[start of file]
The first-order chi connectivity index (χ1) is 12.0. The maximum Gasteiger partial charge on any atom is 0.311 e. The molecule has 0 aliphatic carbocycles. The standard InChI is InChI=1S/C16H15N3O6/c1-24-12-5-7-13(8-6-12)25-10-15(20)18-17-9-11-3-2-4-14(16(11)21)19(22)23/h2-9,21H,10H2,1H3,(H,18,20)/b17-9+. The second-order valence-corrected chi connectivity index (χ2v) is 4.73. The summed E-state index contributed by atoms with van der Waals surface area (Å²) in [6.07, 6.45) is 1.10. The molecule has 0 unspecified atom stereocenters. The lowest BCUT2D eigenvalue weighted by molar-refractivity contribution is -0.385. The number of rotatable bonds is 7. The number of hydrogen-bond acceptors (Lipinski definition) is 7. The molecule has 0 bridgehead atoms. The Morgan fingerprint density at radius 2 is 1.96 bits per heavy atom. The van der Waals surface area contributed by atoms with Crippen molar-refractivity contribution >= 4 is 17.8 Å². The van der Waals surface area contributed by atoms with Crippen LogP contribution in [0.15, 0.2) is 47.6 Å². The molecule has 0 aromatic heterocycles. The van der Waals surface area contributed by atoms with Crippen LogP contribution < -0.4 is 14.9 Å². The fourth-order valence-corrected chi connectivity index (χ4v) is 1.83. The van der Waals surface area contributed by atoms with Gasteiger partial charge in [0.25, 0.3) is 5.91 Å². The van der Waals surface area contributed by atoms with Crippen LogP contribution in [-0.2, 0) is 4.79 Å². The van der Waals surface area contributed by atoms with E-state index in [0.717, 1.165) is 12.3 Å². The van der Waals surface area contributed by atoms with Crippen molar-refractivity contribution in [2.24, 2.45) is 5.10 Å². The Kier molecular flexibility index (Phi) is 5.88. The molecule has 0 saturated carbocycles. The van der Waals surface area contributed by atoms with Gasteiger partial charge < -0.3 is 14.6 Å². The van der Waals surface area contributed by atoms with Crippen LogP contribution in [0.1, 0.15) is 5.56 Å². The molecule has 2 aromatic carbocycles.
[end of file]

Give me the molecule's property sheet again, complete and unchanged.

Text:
The first-order chi connectivity index (χ1) is 12.0. The maximum Gasteiger partial charge on any atom is 0.311 e. The molecule has 0 aliphatic carbocycles. The standard InChI is InChI=1S/C16H15N3O6/c1-24-12-5-7-13(8-6-12)25-10-15(20)18-17-9-11-3-2-4-14(16(11)21)19(22)23/h2-9,21H,10H2,1H3,(H,18,20)/b17-9+. The second-order valence-corrected chi connectivity index (χ2v) is 4.73. The summed E-state index contributed by atoms with van der Waals surface area (Å²) in [6.07, 6.45) is 1.10. The molecule has 0 unspecified atom stereocenters. The lowest BCUT2D eigenvalue weighted by molar-refractivity contribution is -0.385. The number of rotatable bonds is 7. The number of hydrogen-bond acceptors (Lipinski definition) is 7. The molecule has 0 bridgehead atoms. The Morgan fingerprint density at radius 2 is 1.96 bits per heavy atom. The van der Waals surface area contributed by atoms with Crippen molar-refractivity contribution >= 4 is 17.8 Å². The van der Waals surface area contributed by atoms with Crippen LogP contribution in [0.15, 0.2) is 47.6 Å². The molecule has 0 aromatic heterocycles. The van der Waals surface area contributed by atoms with Crippen LogP contribution < -0.4 is 14.9 Å². The fourth-order valence-corrected chi connectivity index (χ4v) is 1.83. The van der Waals surface area contributed by atoms with Gasteiger partial charge in [0.25, 0.3) is 5.91 Å². The van der Waals surface area contributed by atoms with Crippen LogP contribution in [-0.2, 0) is 4.79 Å². The van der Waals surface area contributed by atoms with E-state index in [0.717, 1.165) is 12.3 Å². The van der Waals surface area contributed by atoms with Crippen molar-refractivity contribution in [2.24, 2.45) is 5.10 Å². The Kier molecular flexibility index (Phi) is 5.88. The molecule has 0 saturated carbocycles. The van der Waals surface area contributed by atoms with Gasteiger partial charge < -0.3 is 14.6 Å². The van der Waals surface area contributed by atoms with Crippen LogP contribution in [0.1, 0.15) is 5.56 Å². The molecule has 2 aromatic carbocycles.